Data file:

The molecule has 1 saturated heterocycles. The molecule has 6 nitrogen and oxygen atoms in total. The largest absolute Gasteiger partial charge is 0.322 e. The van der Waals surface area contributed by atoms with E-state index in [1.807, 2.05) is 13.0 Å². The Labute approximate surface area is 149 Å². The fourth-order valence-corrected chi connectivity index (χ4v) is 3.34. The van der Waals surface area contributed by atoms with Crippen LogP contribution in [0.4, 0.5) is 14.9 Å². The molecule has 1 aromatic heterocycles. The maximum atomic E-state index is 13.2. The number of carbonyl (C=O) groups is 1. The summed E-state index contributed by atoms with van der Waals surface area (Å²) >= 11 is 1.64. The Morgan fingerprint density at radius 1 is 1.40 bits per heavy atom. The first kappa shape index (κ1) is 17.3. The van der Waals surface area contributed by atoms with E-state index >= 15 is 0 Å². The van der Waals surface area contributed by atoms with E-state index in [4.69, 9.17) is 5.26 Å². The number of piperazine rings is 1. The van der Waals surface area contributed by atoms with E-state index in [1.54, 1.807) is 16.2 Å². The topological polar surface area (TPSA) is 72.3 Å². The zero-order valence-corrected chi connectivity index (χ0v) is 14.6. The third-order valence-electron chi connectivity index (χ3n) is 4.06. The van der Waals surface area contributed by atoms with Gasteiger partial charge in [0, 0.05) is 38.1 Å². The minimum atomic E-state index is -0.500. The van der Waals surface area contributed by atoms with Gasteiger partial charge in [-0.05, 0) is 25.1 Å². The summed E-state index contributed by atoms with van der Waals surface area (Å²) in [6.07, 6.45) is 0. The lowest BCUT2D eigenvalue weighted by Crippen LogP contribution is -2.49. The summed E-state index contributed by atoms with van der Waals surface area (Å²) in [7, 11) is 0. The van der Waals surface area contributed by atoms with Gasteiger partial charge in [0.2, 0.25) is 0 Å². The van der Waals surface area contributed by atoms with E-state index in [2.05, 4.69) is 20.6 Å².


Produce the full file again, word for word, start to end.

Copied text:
The molecule has 1 saturated heterocycles. The molecule has 6 nitrogen and oxygen atoms in total. The largest absolute Gasteiger partial charge is 0.322 e. The van der Waals surface area contributed by atoms with E-state index in [1.807, 2.05) is 13.0 Å². The Labute approximate surface area is 149 Å². The fourth-order valence-corrected chi connectivity index (χ4v) is 3.34. The van der Waals surface area contributed by atoms with Crippen LogP contribution in [0.4, 0.5) is 14.9 Å². The molecule has 1 aromatic heterocycles. The maximum atomic E-state index is 13.2. The number of carbonyl (C=O) groups is 1. The summed E-state index contributed by atoms with van der Waals surface area (Å²) >= 11 is 1.64. The Morgan fingerprint density at radius 1 is 1.40 bits per heavy atom. The first kappa shape index (κ1) is 17.3. The van der Waals surface area contributed by atoms with E-state index >= 15 is 0 Å². The van der Waals surface area contributed by atoms with E-state index in [4.69, 9.17) is 5.26 Å². The number of piperazine rings is 1. The van der Waals surface area contributed by atoms with E-state index in [1.54, 1.807) is 16.2 Å². The topological polar surface area (TPSA) is 72.3 Å². The zero-order valence-corrected chi connectivity index (χ0v) is 14.6. The third-order valence-electron chi connectivity index (χ3n) is 4.06. The van der Waals surface area contributed by atoms with Gasteiger partial charge in [0, 0.05) is 38.1 Å². The minimum atomic E-state index is -0.500. The van der Waals surface area contributed by atoms with Gasteiger partial charge in [-0.05, 0) is 25.1 Å². The summed E-state index contributed by atoms with van der Waals surface area (Å²) in [6.07, 6.45) is 0. The lowest BCUT2D eigenvalue weighted by Crippen LogP contribution is -2.49. The summed E-state index contributed by atoms with van der Waals surface area (Å²) in [7, 11) is 0. The van der Waals surface area contributed by atoms with Gasteiger partial charge in [0.2, 0.25) is 0 Å². The van der Waals surface area contributed by atoms with E-state index in [2.05, 4.69) is 20.6 Å².